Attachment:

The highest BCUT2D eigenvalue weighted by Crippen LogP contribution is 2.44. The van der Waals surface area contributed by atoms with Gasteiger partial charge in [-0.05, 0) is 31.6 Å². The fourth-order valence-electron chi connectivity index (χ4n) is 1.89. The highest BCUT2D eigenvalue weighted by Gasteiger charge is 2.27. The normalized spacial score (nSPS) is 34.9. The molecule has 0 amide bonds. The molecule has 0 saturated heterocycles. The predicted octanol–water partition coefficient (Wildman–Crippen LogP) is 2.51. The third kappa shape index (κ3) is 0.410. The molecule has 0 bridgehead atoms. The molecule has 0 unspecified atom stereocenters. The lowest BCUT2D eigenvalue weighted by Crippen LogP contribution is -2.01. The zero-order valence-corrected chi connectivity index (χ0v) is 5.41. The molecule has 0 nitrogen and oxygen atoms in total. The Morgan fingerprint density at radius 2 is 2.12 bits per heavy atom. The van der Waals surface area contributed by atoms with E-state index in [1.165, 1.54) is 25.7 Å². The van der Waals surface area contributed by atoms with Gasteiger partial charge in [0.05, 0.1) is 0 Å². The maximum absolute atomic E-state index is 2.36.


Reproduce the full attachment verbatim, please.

The highest BCUT2D eigenvalue weighted by Crippen LogP contribution is 2.44. The van der Waals surface area contributed by atoms with Gasteiger partial charge in [-0.05, 0) is 31.6 Å². The fourth-order valence-electron chi connectivity index (χ4n) is 1.89. The highest BCUT2D eigenvalue weighted by Gasteiger charge is 2.27. The normalized spacial score (nSPS) is 34.9. The molecule has 0 amide bonds. The molecule has 0 saturated heterocycles. The predicted octanol–water partition coefficient (Wildman–Crippen LogP) is 2.51. The third kappa shape index (κ3) is 0.410. The molecule has 0 bridgehead atoms. The molecule has 0 unspecified atom stereocenters. The lowest BCUT2D eigenvalue weighted by Crippen LogP contribution is -2.01. The zero-order valence-corrected chi connectivity index (χ0v) is 5.41. The molecule has 0 nitrogen and oxygen atoms in total. The Morgan fingerprint density at radius 2 is 2.12 bits per heavy atom. The van der Waals surface area contributed by atoms with E-state index in [1.165, 1.54) is 25.7 Å². The van der Waals surface area contributed by atoms with Gasteiger partial charge in [0.05, 0.1) is 0 Å². The maximum absolute atomic E-state index is 2.36.